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Lent Reflections @ CEC (4/2/20)


“The greatest honor we can give Almighty God is to live gladly because of the knowledge of his love.” – Julian of Norwich

SCRIPTURE & DEVOTION: Mark 13:1-36; focused on Mark 13:5-9, 31-37

Jesus said to them, “Watch out that no one deceives you. Many will come in my name, claiming, ‘I am he,’ and will deceive many. When you hear of wars and rumors of wars, do not be alarmed. Such things must happen, but the end is still to come. Nation will rise against nation and kingdom against kingdom. There will be earthquakes in various places, and famines. These are the beginnings of birth pains. You must be on your guard…

“Heaven and earth will pass away, but my words will never pass away. No one knows about that day or hour, not even the angels in heaven, not the Son, but only the Father. Be on guard! Be alert! You do not know when that time will come. It is like a man going away: he leaves his house and puts his servants in charge, each with his assigned task, and tells the one at the door to keep watch.

“Therefore keep watch because you do not know when the owner of the house will come back – whether in the evening, or at midnight, or when the rooster crows, or at dawn. If he comes suddenly, do not let him find you sleeping. What I say to you, I say to everyone: ‘Watch!’”

Keeping watch

The word “gospel” means “good news”. This morning, as I read this 13 th chapter of Mark’s gospel in the grip of the global coronavirus pandemic, good news is hard to find. Death tolls are continually on the rise; supermarket shelves are empty of some basic items necessary for personal health and hygiene. In some places, hospital beds and life-saving medical equipment are in short supply. Stores and businesses are closed; people are out of work and wondering how they will provide for their families. Many are experiencing a pervasive sense of fear in public, a profound sense of isolation in private.

We Christians are accustomed to turning to scripture for reassurance, encouragement, and consolation in times of crisis. This chapter in Mark would not seem likely to provide us with much in the way of comfort. Throughout this passage of scripture, Jesus warns of dire events to come: the destruction of the temple in Jerusalem, wars, famines, and natural disasters, family strife and betrayals, persecutions of the faithful, and many attempts to lead people astray from the truth of his words.

Eight times in this brief chapter, Jesus uses the words. “Be on your guard!”, “Be alert!”, or “Keep watch!” He knows how easy it is for people who are suffering to lose hope, thereby losing the ability to trust God in the midst of hardship, pain, and uncertainty. He cautions his disciples primarily against false prophets with their schemes to deceive the faithful, urging them to hold true to his teachings no matter what happens. When we really stop to consider, what could be more comforting than the knowledge that, even though heaven and earth may pass away, the words of Jesus are ours for all time and eternity?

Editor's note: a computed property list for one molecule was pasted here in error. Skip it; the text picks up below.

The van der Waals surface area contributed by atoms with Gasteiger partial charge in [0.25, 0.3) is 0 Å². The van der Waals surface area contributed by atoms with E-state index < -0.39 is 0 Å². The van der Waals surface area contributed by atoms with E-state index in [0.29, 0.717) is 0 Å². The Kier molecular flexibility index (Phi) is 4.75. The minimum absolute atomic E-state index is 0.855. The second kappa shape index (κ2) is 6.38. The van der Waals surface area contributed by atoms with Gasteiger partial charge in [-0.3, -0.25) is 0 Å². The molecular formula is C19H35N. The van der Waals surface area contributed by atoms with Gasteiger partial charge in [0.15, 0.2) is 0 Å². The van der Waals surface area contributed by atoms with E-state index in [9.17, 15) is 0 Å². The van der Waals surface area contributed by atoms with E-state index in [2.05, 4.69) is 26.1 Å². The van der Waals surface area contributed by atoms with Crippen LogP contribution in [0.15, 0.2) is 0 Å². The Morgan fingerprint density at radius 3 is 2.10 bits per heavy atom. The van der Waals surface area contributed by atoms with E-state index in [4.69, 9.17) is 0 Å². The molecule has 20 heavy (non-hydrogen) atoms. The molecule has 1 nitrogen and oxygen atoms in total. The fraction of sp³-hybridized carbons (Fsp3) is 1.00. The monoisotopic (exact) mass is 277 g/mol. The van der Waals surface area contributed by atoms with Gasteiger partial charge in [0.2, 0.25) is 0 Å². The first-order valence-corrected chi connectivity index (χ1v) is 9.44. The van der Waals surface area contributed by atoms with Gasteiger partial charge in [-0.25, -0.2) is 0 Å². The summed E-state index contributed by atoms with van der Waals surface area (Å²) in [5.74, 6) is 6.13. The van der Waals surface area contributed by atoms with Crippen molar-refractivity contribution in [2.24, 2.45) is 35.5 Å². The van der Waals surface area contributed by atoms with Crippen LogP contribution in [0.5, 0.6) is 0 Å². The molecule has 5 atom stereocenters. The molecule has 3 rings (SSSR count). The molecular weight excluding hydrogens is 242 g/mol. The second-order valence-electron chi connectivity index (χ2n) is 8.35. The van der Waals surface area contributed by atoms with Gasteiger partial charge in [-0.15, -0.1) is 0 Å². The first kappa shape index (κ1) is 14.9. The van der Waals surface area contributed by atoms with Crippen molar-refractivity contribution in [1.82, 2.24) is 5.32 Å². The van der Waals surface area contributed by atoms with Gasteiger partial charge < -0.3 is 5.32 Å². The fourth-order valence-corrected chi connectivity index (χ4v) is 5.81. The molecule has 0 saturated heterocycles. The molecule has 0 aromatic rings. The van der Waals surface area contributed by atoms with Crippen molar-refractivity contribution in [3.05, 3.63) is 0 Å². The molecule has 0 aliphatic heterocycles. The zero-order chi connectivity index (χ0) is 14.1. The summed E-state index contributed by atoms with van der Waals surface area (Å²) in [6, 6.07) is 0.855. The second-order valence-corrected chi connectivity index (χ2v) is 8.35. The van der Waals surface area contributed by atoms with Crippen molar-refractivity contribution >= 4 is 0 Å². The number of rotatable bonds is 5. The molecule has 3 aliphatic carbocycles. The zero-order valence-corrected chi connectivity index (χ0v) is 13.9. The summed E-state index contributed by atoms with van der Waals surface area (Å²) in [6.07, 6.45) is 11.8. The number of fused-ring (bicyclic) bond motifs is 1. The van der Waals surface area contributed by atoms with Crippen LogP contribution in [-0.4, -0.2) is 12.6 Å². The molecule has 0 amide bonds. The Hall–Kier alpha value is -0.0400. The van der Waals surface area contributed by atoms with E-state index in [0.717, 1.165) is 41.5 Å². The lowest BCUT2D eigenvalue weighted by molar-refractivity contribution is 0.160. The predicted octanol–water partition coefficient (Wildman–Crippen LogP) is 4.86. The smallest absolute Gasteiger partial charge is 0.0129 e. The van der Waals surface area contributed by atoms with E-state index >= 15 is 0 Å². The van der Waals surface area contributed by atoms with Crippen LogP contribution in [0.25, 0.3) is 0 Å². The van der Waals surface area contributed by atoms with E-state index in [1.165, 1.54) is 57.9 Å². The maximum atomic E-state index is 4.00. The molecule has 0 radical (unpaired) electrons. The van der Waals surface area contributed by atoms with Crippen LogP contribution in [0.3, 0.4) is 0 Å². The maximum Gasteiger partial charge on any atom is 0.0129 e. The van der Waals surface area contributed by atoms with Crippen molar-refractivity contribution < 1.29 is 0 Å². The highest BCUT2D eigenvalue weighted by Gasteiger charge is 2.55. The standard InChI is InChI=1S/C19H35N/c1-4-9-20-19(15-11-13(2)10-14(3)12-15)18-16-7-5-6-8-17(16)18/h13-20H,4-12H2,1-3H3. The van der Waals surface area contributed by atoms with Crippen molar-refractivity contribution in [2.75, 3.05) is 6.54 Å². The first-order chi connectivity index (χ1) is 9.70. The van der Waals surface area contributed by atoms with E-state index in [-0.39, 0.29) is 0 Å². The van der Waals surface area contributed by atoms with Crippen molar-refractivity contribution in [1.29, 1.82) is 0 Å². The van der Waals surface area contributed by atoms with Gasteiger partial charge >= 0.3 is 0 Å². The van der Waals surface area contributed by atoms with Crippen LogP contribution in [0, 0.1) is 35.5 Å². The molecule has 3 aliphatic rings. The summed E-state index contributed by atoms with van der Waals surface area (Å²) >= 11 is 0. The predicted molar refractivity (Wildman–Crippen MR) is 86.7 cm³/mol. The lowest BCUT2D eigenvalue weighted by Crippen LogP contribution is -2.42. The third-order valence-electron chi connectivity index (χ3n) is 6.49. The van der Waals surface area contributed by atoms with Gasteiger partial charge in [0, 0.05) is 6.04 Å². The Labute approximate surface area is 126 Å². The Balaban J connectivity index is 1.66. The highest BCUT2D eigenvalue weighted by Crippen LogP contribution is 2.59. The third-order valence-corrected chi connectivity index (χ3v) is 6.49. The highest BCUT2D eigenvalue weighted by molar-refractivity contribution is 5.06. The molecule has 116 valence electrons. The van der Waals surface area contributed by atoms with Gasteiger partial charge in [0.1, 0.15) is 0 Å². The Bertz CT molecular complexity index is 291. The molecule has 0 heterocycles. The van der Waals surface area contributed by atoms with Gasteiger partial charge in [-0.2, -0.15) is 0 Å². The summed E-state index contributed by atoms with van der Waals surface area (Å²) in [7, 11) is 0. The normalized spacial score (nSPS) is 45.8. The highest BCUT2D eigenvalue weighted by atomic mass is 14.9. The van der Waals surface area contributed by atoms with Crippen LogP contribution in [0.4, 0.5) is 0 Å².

The word “watch” is an interesting word, for it can have many meanings. As a verb, its two most common meanings seem exact opposites from one another. We can “sit back and watch”, i.e., do nothing but serve as a spectator for whatever happens, or we can “watch” in a very active sense, paying attention to what is happening around us, alert for changes, always looking for ways to avoid pitfalls and stay on the path. Being “watchful” means being ready to deal effectively with whatever comes to pass; therefore, knowing what to expect in advance is very helpful. In this way, Jesus was equipping his followers to meet the challenges that lay ahead, attempting to ensure that the terrors of the times to come would not overwhelm them and cause them to fall away into sin and darkness. After all, light to see by is essential for one to be able to “watch”. Jesus is our light. Even when things seem darkest, may we remember to seek the light of his presence and find hope and comfort in the truth of his word.

Cindy Graff


Jesus, we ask that You would open our eyes, to see people and situations with Your perspective. Would You help us to be ready and equipped to live as Your people, being a light on a hill that points people to You and Your unfailing love.

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1 comentário

02 de abr. de 2020

Cindy, excellent application of the scripture to our current days. We watch and wait in an active way knowing God may choose to act through us.



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